M. J. Arlett

Smoke and Ice in Andalucía

The fountain is a cathedral of ice.
On the walk home from school, we stop,
awed by the water suspended in air
like my hand when I try to answer questions
in class. The teacher ignores me

because I am extranjera
and everyone assumes I am tonta.
But this language is permeating
my twelve-year-old body
like the second-hand smoke
when Rocío offers me a cigarette
from her rainbow-coloured backpack,
and I say, “No fumo. Pero, gracias.”

And when Abraham kicks my chair
while I’m trying to work, I can tell him to,
“Come mierda, hijo de puta.”
This school has bars on every window
except the detention room
as though they’re trying to lose
a few along the way.

It is January. As we stare at the fountain

in the mid-afternoon sun,
the icicles are also starting to shine
in a place they had never expected to be.

The twins – Marí Luz and Belén –
giggle as they each break off a column
and bring them to their lips like cigars,
the ice melting into their gloves

the whole way home.

 

 

Swimming Lessons with Virginia Woolf

Stones in pockets feel remarkably like thunder.
I once climbed an abandoned railway bridge

strung across the water, the horizon rolling over the River Ouse.

 

I tip-toed along the steel          ochred by age and neglect.
When did butterfly become a stroke? I have seen them do nothing in water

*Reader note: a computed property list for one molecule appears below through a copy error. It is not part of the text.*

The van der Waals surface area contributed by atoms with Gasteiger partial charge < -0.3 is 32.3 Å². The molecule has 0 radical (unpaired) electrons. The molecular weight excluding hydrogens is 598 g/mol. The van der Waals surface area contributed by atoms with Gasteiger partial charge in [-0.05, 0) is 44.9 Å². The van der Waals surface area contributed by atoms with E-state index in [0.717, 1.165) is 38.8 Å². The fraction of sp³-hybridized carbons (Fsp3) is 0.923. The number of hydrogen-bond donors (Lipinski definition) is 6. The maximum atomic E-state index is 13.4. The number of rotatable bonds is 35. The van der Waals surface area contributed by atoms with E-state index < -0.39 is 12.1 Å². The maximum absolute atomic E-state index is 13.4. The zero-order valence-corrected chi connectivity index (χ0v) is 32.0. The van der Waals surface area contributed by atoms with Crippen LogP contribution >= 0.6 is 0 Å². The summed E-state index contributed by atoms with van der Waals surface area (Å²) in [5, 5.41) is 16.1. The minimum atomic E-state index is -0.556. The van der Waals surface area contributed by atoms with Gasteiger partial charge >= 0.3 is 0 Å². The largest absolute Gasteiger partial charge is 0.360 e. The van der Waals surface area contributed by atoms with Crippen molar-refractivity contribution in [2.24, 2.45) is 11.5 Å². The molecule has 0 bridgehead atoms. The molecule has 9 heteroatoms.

but drown, cabbage-white wings weighing them under.
It wasn’t far     the river.
Just enough to skirt the border

 

between human and bird.

 

The world had lost its hold for a moment
and I did not care. I filled my mouth with stones
and jumped.

 

 

Leaving (Madrugada)

 

I took nothing. Barefoot and nude.
He had not left a single bruise.

 

Dawn is an empty scream across the wildflowers,
a wineglass of first light shattering.
 

Nights, he’d pull me towards him. The sky
rubble and honey. Now

 

I find the words he has given me
his mouth colonising my own
his American English cold and hard,

 
metal    gunpowder      cotton candy.
 


M. J. Arlett is an MFA candidate at Florida International University. She was born in the UK, spent several years in Spain and now lives in Miami. Her work can be found in Portland Review, Gravel, Indianola Review, The Boiler Journal, Pittsburgh Poetry Review and elsewhere.


Save pagePDF pageEmail pagePrint page

Leave a Comment

Your email address will not be published. Required fields are marked *

%d bloggers like this: